Agroecology calls for an integrated and global approach of agricultural systems, embracing scientific, practical, and advocacy dimensions, aiming to redesign agricultural production systems based on their underlying ecological processes [1]. Agroecology proposes sustainable alternatives to the industrial agricultural model that emerged after the Second World War and the economic, social, and environmental unbalances it entails [2]. Whilst worldwide agricultural production based on agroecology is an achievable, yet not an easy, goal, several studies have proposed and characterized transition pathways of gradual changes in agriculture at various scales to move away from conventional-industrial systems [3]. Transition steps as summarized by Gliessmann [4] include (i) increased input efficiency, (ii) substitution of industrial inputs with alternative inputs and practices, and (iii) redesign of the system based on a set of ecological processes. These three steps, mostly focusing at a farming system scale, would ideally be integrated with two other steps aiming to (iv) re-establish connections between food users and producers and (v) a worldwide new food system instead of a linear value chain. However, this transition is far from being simple. In fact, many authors suggest that the transition is locked in the step of “increased efficiency”, whereas “redesign”, or “biodiversity-based agriculture”, is relegated to a niche [5]. This is also due to a conflicting debate between an ‘agroecological’ vision (which is holistic) and a ‘biological-science’ vision (which is reductionist). The latter vision is by far dominant in EU policy, although significant openings towards more systemic and global approaches in the current decade cannot be neglected [6]. Furthermore, most agroecological research focuses on cropping systems management, whereas there is still insufficient explicit account for the role of seeds and genetic resources, as an integral part of agro-ecological system redesign, rather than mere inputs [7].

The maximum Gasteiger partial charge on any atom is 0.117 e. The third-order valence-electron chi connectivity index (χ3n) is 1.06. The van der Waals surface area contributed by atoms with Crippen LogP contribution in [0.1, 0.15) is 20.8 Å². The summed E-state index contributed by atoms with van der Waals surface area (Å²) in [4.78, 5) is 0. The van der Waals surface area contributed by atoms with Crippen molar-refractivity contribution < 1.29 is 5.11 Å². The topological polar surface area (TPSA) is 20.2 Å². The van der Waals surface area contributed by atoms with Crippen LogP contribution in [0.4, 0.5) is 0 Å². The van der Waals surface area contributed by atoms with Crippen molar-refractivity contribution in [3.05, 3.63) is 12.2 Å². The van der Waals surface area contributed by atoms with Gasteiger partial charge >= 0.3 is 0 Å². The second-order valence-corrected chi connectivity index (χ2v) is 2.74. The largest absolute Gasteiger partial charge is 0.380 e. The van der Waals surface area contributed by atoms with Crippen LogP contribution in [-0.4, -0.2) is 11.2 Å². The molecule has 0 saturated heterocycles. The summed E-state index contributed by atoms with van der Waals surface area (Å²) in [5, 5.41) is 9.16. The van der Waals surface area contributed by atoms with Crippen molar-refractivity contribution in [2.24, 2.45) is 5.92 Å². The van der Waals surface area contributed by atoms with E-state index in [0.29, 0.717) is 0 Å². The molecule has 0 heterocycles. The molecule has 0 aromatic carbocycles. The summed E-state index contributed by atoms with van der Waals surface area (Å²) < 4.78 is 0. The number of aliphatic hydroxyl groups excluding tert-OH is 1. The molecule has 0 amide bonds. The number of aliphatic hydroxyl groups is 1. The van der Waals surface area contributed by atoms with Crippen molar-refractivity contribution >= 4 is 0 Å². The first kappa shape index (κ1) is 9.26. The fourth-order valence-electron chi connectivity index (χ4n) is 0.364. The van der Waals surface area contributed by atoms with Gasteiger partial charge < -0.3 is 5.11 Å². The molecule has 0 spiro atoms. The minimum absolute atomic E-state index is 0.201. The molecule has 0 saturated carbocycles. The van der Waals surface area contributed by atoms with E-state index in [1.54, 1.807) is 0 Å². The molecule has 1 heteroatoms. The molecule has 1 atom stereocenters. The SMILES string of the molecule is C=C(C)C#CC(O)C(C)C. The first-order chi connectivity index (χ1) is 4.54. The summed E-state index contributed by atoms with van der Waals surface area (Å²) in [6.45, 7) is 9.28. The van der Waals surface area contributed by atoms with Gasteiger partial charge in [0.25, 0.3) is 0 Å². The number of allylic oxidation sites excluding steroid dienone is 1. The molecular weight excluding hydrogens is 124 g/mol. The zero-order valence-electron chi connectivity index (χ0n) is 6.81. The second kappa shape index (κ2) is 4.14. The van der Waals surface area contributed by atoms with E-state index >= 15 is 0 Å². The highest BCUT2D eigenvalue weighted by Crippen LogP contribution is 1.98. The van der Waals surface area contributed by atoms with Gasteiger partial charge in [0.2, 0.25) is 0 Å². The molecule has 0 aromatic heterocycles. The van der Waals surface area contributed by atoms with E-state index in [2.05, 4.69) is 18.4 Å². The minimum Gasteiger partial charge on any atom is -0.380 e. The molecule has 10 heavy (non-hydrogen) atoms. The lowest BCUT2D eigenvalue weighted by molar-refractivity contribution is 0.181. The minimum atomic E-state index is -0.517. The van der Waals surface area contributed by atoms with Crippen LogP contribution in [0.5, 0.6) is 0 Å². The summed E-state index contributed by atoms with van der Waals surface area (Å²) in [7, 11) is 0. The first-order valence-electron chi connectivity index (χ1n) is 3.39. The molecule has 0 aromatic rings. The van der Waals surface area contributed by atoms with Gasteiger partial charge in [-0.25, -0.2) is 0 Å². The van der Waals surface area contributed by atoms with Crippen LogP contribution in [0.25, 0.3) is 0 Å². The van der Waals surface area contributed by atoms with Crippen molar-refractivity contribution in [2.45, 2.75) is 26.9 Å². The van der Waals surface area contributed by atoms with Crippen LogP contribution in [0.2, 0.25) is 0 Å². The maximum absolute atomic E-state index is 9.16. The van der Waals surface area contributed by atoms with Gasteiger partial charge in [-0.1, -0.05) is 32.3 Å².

There is an increasing awareness of the opportunity of biodiversity to ensure sustainable livelihoods and hence food security and nutrition. Biodiversity, at every level from genes to ecosystems, is fundamental to produce food in a wide range of ecological and socio-economic environments. It increases resilience to shocks and stresses, provides opportunities to adapt production systems to emerging challenges, and is a key resource to increase output in a sustainable way [8]. In the past few years, a radical change has been called by many actors in society [9]. One of the key-message of the IPES (International Panel of Experts on Sustainable Food systems) report in 2016 [10] was “What is required is a fundamentally different model of agriculture based on diversifying farms and farming landscapes, replacing chemical inputs, optimizing biodiversity and stimulating interactions between different species, as part of holistic strategies to build long-term fertility, healthy agro-ecosystems and secure livelihoods, i.e., ‘diversified agroecological systems’.”